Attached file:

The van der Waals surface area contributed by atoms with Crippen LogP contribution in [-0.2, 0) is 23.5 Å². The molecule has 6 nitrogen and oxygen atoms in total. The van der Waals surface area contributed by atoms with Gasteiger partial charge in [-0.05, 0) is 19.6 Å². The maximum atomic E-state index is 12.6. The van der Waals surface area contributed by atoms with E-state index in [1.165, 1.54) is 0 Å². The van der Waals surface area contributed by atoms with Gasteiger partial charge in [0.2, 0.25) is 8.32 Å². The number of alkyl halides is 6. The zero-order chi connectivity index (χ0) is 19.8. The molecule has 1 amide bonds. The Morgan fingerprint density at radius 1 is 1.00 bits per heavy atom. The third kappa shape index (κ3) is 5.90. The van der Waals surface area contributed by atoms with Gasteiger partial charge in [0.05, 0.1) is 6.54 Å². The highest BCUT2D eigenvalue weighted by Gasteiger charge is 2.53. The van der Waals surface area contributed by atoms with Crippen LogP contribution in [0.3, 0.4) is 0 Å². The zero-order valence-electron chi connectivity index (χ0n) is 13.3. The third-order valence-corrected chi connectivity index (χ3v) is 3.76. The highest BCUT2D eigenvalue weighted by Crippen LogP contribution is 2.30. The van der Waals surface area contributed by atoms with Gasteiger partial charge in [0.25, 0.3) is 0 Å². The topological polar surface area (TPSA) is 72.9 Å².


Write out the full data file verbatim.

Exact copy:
The van der Waals surface area contributed by atoms with Crippen LogP contribution in [-0.2, 0) is 23.5 Å². The molecule has 6 nitrogen and oxygen atoms in total. The van der Waals surface area contributed by atoms with Gasteiger partial charge in [-0.05, 0) is 19.6 Å². The maximum atomic E-state index is 12.6. The van der Waals surface area contributed by atoms with E-state index in [1.165, 1.54) is 0 Å². The van der Waals surface area contributed by atoms with Gasteiger partial charge in [0.2, 0.25) is 8.32 Å². The number of alkyl halides is 6. The zero-order chi connectivity index (χ0) is 19.8. The molecule has 1 amide bonds. The Morgan fingerprint density at radius 1 is 1.00 bits per heavy atom. The third kappa shape index (κ3) is 5.90. The van der Waals surface area contributed by atoms with Gasteiger partial charge in [0.05, 0.1) is 6.54 Å². The highest BCUT2D eigenvalue weighted by Gasteiger charge is 2.53. The van der Waals surface area contributed by atoms with Crippen LogP contribution in [0.3, 0.4) is 0 Å². The zero-order valence-electron chi connectivity index (χ0n) is 13.3. The third-order valence-corrected chi connectivity index (χ3v) is 3.76. The highest BCUT2D eigenvalue weighted by Crippen LogP contribution is 2.30. The van der Waals surface area contributed by atoms with Gasteiger partial charge in [0.25, 0.3) is 0 Å². The topological polar surface area (TPSA) is 72.9 Å².